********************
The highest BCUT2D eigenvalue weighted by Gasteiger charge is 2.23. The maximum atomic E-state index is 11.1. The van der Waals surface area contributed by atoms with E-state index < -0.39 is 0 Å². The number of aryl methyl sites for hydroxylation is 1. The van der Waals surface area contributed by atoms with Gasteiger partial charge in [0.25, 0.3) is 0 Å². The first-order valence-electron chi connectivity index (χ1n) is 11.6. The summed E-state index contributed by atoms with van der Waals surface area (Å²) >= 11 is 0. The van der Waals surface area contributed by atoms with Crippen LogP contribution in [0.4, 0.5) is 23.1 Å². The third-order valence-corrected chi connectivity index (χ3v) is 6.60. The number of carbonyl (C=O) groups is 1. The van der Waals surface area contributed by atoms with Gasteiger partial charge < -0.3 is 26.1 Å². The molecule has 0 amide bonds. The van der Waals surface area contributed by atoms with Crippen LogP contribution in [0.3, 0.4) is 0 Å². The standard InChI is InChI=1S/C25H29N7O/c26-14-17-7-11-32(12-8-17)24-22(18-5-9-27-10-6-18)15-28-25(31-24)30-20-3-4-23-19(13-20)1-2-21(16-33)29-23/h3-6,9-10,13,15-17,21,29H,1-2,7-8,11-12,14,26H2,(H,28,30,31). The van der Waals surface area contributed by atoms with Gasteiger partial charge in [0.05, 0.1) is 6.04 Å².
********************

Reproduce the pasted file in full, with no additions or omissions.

The highest BCUT2D eigenvalue weighted by Gasteiger charge is 2.23. The maximum atomic E-state index is 11.1. The van der Waals surface area contributed by atoms with E-state index < -0.39 is 0 Å². The number of aryl methyl sites for hydroxylation is 1. The van der Waals surface area contributed by atoms with Gasteiger partial charge in [0.25, 0.3) is 0 Å². The first-order valence-electron chi connectivity index (χ1n) is 11.6. The summed E-state index contributed by atoms with van der Waals surface area (Å²) >= 11 is 0. The van der Waals surface area contributed by atoms with Crippen LogP contribution in [0.4, 0.5) is 23.1 Å². The third-order valence-corrected chi connectivity index (χ3v) is 6.60. The number of carbonyl (C=O) groups is 1. The van der Waals surface area contributed by atoms with Gasteiger partial charge < -0.3 is 26.1 Å². The molecule has 0 amide bonds. The van der Waals surface area contributed by atoms with Crippen LogP contribution in [0.3, 0.4) is 0 Å². The standard InChI is InChI=1S/C25H29N7O/c26-14-17-7-11-32(12-8-17)24-22(18-5-9-27-10-6-18)15-28-25(31-24)30-20-3-4-23-19(13-20)1-2-21(16-33)29-23/h3-6,9-10,13,15-17,21,29H,1-2,7-8,11-12,14,26H2,(H,28,30,31). The van der Waals surface area contributed by atoms with Gasteiger partial charge in [0.05, 0.1) is 6.04 Å².